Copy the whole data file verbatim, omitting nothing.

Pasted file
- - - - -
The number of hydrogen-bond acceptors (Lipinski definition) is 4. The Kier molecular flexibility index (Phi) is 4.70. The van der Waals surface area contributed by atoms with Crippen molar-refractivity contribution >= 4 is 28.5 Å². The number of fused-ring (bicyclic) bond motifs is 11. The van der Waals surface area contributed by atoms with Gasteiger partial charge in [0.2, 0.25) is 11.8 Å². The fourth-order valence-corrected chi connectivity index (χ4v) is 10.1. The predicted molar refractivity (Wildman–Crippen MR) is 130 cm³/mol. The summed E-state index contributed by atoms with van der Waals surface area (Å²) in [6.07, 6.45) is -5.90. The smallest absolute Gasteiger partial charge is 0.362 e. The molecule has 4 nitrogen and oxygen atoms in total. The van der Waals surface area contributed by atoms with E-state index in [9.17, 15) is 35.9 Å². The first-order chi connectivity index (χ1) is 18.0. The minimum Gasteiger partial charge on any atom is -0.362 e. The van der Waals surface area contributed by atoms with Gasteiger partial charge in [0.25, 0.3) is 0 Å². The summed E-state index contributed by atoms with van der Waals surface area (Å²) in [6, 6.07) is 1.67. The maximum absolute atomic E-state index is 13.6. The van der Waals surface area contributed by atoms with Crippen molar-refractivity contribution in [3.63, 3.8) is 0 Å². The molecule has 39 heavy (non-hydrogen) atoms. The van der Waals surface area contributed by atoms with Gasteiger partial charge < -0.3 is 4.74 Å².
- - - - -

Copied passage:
The number of hydrogen-bond acceptors (Lipinski definition) is 4. The Kier molecular flexibility index (Phi) is 4.70. The van der Waals surface area contributed by atoms with Crippen molar-refractivity contribution >= 4 is 28.5 Å². The number of fused-ring (bicyclic) bond motifs is 11. The van der Waals surface area contributed by atoms with Gasteiger partial charge in [0.2, 0.25) is 11.8 Å². The fourth-order valence-corrected chi connectivity index (χ4v) is 10.1. The predicted molar refractivity (Wildman–Crippen MR) is 130 cm³/mol. The summed E-state index contributed by atoms with van der Waals surface area (Å²) in [6.07, 6.45) is -5.90. The smallest absolute Gasteiger partial charge is 0.362 e. The molecule has 4 nitrogen and oxygen atoms in total. The van der Waals surface area contributed by atoms with E-state index in [9.17, 15) is 35.9 Å². The first-order chi connectivity index (χ1) is 18.0. The minimum Gasteiger partial charge on any atom is -0.362 e. The van der Waals surface area contributed by atoms with Gasteiger partial charge in [0.25, 0.3) is 0 Å². The summed E-state index contributed by atoms with van der Waals surface area (Å²) in [6, 6.07) is 1.67. The maximum absolute atomic E-state index is 13.6. The van der Waals surface area contributed by atoms with Crippen molar-refractivity contribution in [3.63, 3.8) is 0 Å². The molecule has 39 heavy (non-hydrogen) atoms. The van der Waals surface area contributed by atoms with Gasteiger partial charge < -0.3 is 4.74 Å².